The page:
<description>Path to the file containing SSL details to connect Ranger Admin</description>
<description>Ranger client policy polling interval</description>
* When Secure Socket Layer (SSL) is enabled for Ranger Admin, add `ranger-kudu-policymgr-ssl.xml`
file to the Ranger client configuration directory with the following configurations:
<description>Java keystore files</description>
<description>Java keystore credential file</description>
<description>Java truststore file</description>
<description>Java truststore credential file</description>
* Set the following configurations on the Kudu master:
# The path to directory containing Ranger client configuration. This example
# assumes the path is '/kudu/ranger-config'.
# The path where the Java binary was installed. This example assumes
# '$JAVA_HOME=/usr/local'
# The path to the JAR file containing the Ranger subprocess. This example
# assumes '$KUDU_HOME=/kudu'
# This example ACL setup allows the 'impala' user to access all data stored in
# Kudu, assuming Impala will authorize requests on its own. The 'kudu' user is
# also granted access to all Kudu data, which may facilitate testing and
# debugging (such as running the 'kudu cluster ksck' tool).
* Set the following configurations on the tablet servers:
* Add a Kudu service repository with the following configurations via the Ranger
Admin web UI:
# This example setup configures the Kudu service user as a privileged user to be
# able to retrieve authorization policies stored in Ranger.
=== Ranger Client Caching
On the other hand, privilege cache in Kudu master is disabled with Ranger integration,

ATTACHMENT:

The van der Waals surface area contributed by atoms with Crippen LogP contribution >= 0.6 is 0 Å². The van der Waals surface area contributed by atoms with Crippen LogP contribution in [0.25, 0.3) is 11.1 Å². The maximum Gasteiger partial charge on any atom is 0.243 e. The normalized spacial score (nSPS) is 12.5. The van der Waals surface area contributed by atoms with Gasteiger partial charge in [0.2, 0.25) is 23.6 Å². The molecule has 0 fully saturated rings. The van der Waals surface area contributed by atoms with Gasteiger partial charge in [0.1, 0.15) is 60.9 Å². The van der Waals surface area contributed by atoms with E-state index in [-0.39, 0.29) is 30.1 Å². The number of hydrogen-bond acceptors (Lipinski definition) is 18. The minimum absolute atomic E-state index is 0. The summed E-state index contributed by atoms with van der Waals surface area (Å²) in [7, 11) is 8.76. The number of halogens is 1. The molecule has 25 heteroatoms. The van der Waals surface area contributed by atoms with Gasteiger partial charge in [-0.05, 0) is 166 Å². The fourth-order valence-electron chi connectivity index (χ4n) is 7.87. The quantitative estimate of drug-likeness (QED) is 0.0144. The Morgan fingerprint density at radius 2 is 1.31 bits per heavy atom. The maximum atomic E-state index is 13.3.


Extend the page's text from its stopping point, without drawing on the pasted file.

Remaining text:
since Ranger provides client side cache the use privileges and can periodically poll
the privilege store for any changes. When a change is detected, the cache will be
automatically updated.
NOTE: Update the `ranger.plugin.kudu.policy.pollIntervalMs` property specified in
`ranger-kudu-security.xml` to set how often the Ranger client cache refreshes
the privileges from the Ranger service.
=== Policy for Kudu Masters
The following authorization policy is enforced by Kudu masters.
.Authorization Policy for Masters
| Operation | Required Privilege
| `CreateTable` | `CREATE ON DATABASE`
| `CreateTable` with an owner different than the logged in user | `ALL ON
DATABASE` and `delegate admin`
| `DeleteTable` | `DROP ON TABLE`
| `AlterTable` (with no rename) | `ALTER ON TABLE`
| `AlterTable` (with rename) | `ALL ON TABLE <old-table>` and `CREATE ON DATABASE <new-database>`
| `AlterTable` (with owner change) | `ALL ON TABLE` and `delegate admin`
| `IsCreateTableDone` | `METADATA ON TABLE`
| `IsAlterTableDone` | `METADATA ON TABLE`
| `ListTables` | `METADATA ON TABLE`
| `GetTableLocations` | `METADATA ON TABLE`
| `GetTableSchema` | `METADATA ON TABLE`
| `GetTabletLocations` | `METADATA ON TABLE`
=== Policy for Kudu Tablet Servers
The following authorization policy is enforced by Kudu tablet servers.
.Authorization Policy for Tablet Servers
| Operation | Required Privilege
| `Scan` | `SELECT ON TABLE`, or
`METADATA ON TABLE` and `SELECT ON COLUMN` for each projected column and each predicate column
| `Scan` (no projected columns, equivalent to `COUNT(*)`) | `SELECT ON TABLE`, or
`SELECT ON COLUMN` for each column in the table
| `Scan` (with virtual columns) | `SELECT ON TABLE`, or
`SELECT ON COLUMN` for each column in the table
| `Scan` (in `ORDERED` mode) | `<privileges required for a Scan>` and `SELECT ON COLUMN` for each primary key column
| `Insert` | `INSERT ON TABLE`
| `Update` | `UPDATE ON TABLE`
| `Delete` | `DELETE ON TABLE`